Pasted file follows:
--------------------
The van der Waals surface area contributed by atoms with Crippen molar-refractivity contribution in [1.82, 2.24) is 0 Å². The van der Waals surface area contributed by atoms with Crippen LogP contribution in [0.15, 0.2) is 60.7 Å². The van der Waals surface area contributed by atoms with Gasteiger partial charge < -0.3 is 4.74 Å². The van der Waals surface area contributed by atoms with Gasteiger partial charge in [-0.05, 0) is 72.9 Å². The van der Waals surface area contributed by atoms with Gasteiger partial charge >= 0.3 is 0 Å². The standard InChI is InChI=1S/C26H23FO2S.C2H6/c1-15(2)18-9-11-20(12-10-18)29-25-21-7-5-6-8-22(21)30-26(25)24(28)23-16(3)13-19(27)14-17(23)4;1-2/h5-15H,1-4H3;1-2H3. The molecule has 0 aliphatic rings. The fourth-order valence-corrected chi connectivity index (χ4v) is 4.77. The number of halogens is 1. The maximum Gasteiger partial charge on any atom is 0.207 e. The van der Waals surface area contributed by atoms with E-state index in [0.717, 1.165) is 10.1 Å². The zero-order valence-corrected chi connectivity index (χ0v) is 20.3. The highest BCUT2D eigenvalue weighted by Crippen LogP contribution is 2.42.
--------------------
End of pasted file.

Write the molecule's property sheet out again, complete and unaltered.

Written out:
The van der Waals surface area contributed by atoms with Crippen molar-refractivity contribution in [1.82, 2.24) is 0 Å². The van der Waals surface area contributed by atoms with Crippen LogP contribution in [0.15, 0.2) is 60.7 Å². The van der Waals surface area contributed by atoms with Gasteiger partial charge < -0.3 is 4.74 Å². The van der Waals surface area contributed by atoms with Gasteiger partial charge in [-0.05, 0) is 72.9 Å². The van der Waals surface area contributed by atoms with Gasteiger partial charge >= 0.3 is 0 Å². The standard InChI is InChI=1S/C26H23FO2S.C2H6/c1-15(2)18-9-11-20(12-10-18)29-25-21-7-5-6-8-22(21)30-26(25)24(28)23-16(3)13-19(27)14-17(23)4;1-2/h5-15H,1-4H3;1-2H3. The molecule has 0 aliphatic rings. The fourth-order valence-corrected chi connectivity index (χ4v) is 4.77. The number of halogens is 1. The maximum Gasteiger partial charge on any atom is 0.207 e. The van der Waals surface area contributed by atoms with E-state index in [0.717, 1.165) is 10.1 Å². The zero-order valence-corrected chi connectivity index (χ0v) is 20.3. The highest BCUT2D eigenvalue weighted by Crippen LogP contribution is 2.42.